The story of a young mans efforts to become a farmer without the aid of inheritance!
So I started college. One day a week. Desperatly putting leave in to get the day off to ensure I could attend college. It was exciting. I was finally doing what I wanted to do twenty years ago. It was great!
Then there was the Farmers Weekly Awards to look forward to. Mildred found out I was going from Essex and arranged to meet me at Liverpool Street station so we could travel across London together and have a chat on the way. We had never met before and I was looking forward to meeting a fellow blogger. Imagine his surprise when we met at Liverpool Street and he realised I was one of his students!!!!! I wish I could have put it up on the blogg it was a picture. After the initial shock we had a great time a fantastic evening at the Grosvenor House Hotel. A great Advertisement Window for the world of UK Agriculture. There are some great people out there. In particular it was great to chat with Jimmy Doherty after his win of the "NFU Farming Champion of the Year". He is a inspirational figure who believes in UK Farming and is an advocate of "get out there and get on with it". With all this talk of the demise of The Royal Show, it was Jimmy's name that sprung to mind as someone who's ideas could save The Royal Show. LEAF and Ian Piggot would be another. If The Royal Show dies there is no hope of getting Agriculture back into the mindset of the public.
Anyway, college abound. Lot's of work, writing of notes, practical hands on experience and assignments AAARRRGGGHHH. But it feels good, really good.
Being twenty years older than most of the other students has it's fun at times. One of the students said to his mate on my second day after having to drive (slowly) behind me down the lane to the farm, " We had to follow The Old Guy down the lane". To his shock when I raised my eyebrows and gave him a look, I might be much older than him but I'm not deaf!!
What is really funny is they all extract the urine from me in class. However having had two assignments back with distinctions they seem to want to ask questions on how to complete the subsequent projects! Ha Ha
Lambing a few weeks ago was good. Having delivered my daughter, I thought it can't be much different!!!! I think The Better Side Of The Fence was pleased I didn't have to intervene in the birth of our daughter though.... I was given three night shifts. The kids thought it great that I was going to assist with the lambing at "Farm School" as my eldest calls it. With thirty ewes already lambed and nearly forty to go it looked promising for some "action". All we got was cold, wet and tired. Nothing even thought about it. Huh. Three days later the next night shift. Nothing again. The Better Side Of The Fence was upset that I'd been out all night for nothing. It was a bit of a blow.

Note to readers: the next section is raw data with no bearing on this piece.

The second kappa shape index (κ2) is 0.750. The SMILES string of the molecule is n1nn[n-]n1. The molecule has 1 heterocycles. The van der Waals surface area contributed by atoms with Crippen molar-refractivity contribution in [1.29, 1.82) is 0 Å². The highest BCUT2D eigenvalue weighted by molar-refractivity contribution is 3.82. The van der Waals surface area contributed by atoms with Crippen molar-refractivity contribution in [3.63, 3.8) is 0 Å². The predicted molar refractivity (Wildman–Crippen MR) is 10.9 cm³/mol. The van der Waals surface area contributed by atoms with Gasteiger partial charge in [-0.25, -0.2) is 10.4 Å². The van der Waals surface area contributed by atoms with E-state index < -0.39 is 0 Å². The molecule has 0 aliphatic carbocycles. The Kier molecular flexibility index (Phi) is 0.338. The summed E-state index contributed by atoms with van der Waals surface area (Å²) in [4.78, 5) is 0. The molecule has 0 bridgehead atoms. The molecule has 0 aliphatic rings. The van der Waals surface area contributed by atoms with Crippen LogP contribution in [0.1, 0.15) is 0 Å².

The third night started a week later. Still not much had happened in the shed since the last week. It was looking like the Ram served over a couple of oestrus cycles. Nothing was showing any signs.
So I settled down to write my next assignment I'd just been given about Intensive and Extensive farming systems. I'd written most of the pass criteria before a check at 2100 revealed a ewe with feet poking out. A couple of minutes later a lamb was born. At last the duck was quashed, action. 15 minutes later her second all fit and well. We moved them to individual pens and I settled back to my assignment.
A couple of hours later and the next ewe decided it was time. First one out ok. 15-20 minutes later lots of straining but no sign of he second lamb. Time to have a look. Correct way round but one of front hooves tucked back. A quick push back and manouvre and out it came. Fantastic what a thrill to have assisted, but I was so pleased to have waited, observed and got it right that I need to intervene. More sorting of pens.
By the time we finished the night three more ewes had delivered and I'd had to assist a breach. Just like London buses, none for ages then they all come at once.
A week later when at college we were tagging, dagging and castrating during our lesson, when the person in charge of the pregant ewes brought our attention to a ewe that had been in labour for some time with no result. We quickly went to the ewes aid. The ewe was expecting triplets. The first lamb was breach and took some lining up, eventually being dragged out backwards. It was quickly motivated and started to breath. We went to get the second out. This was even more difficult. Eventually we got it out. Dead. Some of the others tried to revive it but I could see there was no life. There was still another in there. Thankfully this came out quite easily and was alive. But it was my first loss, what would have been a nice lamb, most annoying.
That's sheep though. There sole intention is to die. Your job as the shepherd is to get them to slaughter before they manage it.